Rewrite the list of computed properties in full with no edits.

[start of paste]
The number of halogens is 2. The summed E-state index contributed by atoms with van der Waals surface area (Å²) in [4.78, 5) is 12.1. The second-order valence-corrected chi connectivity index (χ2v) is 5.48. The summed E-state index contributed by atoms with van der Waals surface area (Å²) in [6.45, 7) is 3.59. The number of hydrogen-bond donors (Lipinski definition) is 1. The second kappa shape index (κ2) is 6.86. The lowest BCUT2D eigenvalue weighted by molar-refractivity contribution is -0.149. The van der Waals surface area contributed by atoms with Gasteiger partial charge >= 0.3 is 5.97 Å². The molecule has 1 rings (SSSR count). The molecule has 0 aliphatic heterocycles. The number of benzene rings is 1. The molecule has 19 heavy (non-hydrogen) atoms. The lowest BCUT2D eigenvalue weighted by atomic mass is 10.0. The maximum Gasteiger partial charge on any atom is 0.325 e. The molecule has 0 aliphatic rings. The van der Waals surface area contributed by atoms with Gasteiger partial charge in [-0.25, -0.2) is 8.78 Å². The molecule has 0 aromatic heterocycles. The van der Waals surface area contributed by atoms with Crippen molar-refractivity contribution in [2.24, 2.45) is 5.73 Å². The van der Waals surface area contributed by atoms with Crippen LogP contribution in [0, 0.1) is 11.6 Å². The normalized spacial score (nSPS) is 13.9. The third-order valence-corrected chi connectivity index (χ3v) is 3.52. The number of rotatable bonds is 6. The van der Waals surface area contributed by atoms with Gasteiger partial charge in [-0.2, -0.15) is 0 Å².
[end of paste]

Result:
The number of halogens is 2. The summed E-state index contributed by atoms with van der Waals surface area (Å²) in [4.78, 5) is 12.1. The second-order valence-corrected chi connectivity index (χ2v) is 5.48. The summed E-state index contributed by atoms with van der Waals surface area (Å²) in [6.45, 7) is 3.59. The number of hydrogen-bond donors (Lipinski definition) is 1. The second kappa shape index (κ2) is 6.86. The lowest BCUT2D eigenvalue weighted by molar-refractivity contribution is -0.149. The van der Waals surface area contributed by atoms with Gasteiger partial charge >= 0.3 is 5.97 Å². The molecule has 1 rings (SSSR count). The molecule has 0 aliphatic heterocycles. The number of benzene rings is 1. The molecule has 19 heavy (non-hydrogen) atoms. The lowest BCUT2D eigenvalue weighted by atomic mass is 10.0. The maximum Gasteiger partial charge on any atom is 0.325 e. The molecule has 0 aliphatic rings. The van der Waals surface area contributed by atoms with Gasteiger partial charge in [-0.25, -0.2) is 8.78 Å². The molecule has 0 aromatic heterocycles. The van der Waals surface area contributed by atoms with Crippen molar-refractivity contribution in [2.24, 2.45) is 5.73 Å². The van der Waals surface area contributed by atoms with Crippen LogP contribution in [0, 0.1) is 11.6 Å². The normalized spacial score (nSPS) is 13.9. The third-order valence-corrected chi connectivity index (χ3v) is 3.52. The number of rotatable bonds is 6. The van der Waals surface area contributed by atoms with Gasteiger partial charge in [-0.2, -0.15) is 0 Å².